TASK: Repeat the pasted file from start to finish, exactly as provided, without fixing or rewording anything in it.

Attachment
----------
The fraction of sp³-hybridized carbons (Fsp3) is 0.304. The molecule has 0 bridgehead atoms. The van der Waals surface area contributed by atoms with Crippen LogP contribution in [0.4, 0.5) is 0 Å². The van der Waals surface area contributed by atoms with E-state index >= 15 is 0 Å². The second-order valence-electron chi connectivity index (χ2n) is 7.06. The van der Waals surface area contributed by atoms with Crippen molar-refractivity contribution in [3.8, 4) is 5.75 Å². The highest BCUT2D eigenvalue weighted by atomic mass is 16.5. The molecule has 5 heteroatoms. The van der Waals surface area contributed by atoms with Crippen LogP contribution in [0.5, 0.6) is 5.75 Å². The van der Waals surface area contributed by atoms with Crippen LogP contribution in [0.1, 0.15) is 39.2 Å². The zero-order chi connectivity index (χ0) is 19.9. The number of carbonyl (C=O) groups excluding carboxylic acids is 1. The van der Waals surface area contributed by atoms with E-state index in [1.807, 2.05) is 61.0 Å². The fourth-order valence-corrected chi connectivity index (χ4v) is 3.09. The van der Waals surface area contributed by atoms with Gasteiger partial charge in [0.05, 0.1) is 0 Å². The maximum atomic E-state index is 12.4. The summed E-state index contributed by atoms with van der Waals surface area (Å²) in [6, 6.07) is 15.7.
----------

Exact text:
The fraction of sp³-hybridized carbons (Fsp3) is 0.304. The molecule has 0 bridgehead atoms. The van der Waals surface area contributed by atoms with Crippen LogP contribution in [0.4, 0.5) is 0 Å². The van der Waals surface area contributed by atoms with E-state index >= 15 is 0 Å². The second-order valence-electron chi connectivity index (χ2n) is 7.06. The van der Waals surface area contributed by atoms with Crippen molar-refractivity contribution in [3.8, 4) is 5.75 Å². The highest BCUT2D eigenvalue weighted by atomic mass is 16.5. The molecule has 5 heteroatoms. The van der Waals surface area contributed by atoms with Crippen LogP contribution in [0.5, 0.6) is 5.75 Å². The van der Waals surface area contributed by atoms with Crippen LogP contribution in [0.1, 0.15) is 39.2 Å². The zero-order chi connectivity index (χ0) is 19.9. The number of carbonyl (C=O) groups excluding carboxylic acids is 1. The van der Waals surface area contributed by atoms with E-state index in [1.807, 2.05) is 61.0 Å². The fourth-order valence-corrected chi connectivity index (χ4v) is 3.09. The van der Waals surface area contributed by atoms with Gasteiger partial charge in [0.05, 0.1) is 0 Å². The maximum atomic E-state index is 12.4. The summed E-state index contributed by atoms with van der Waals surface area (Å²) in [6, 6.07) is 15.7.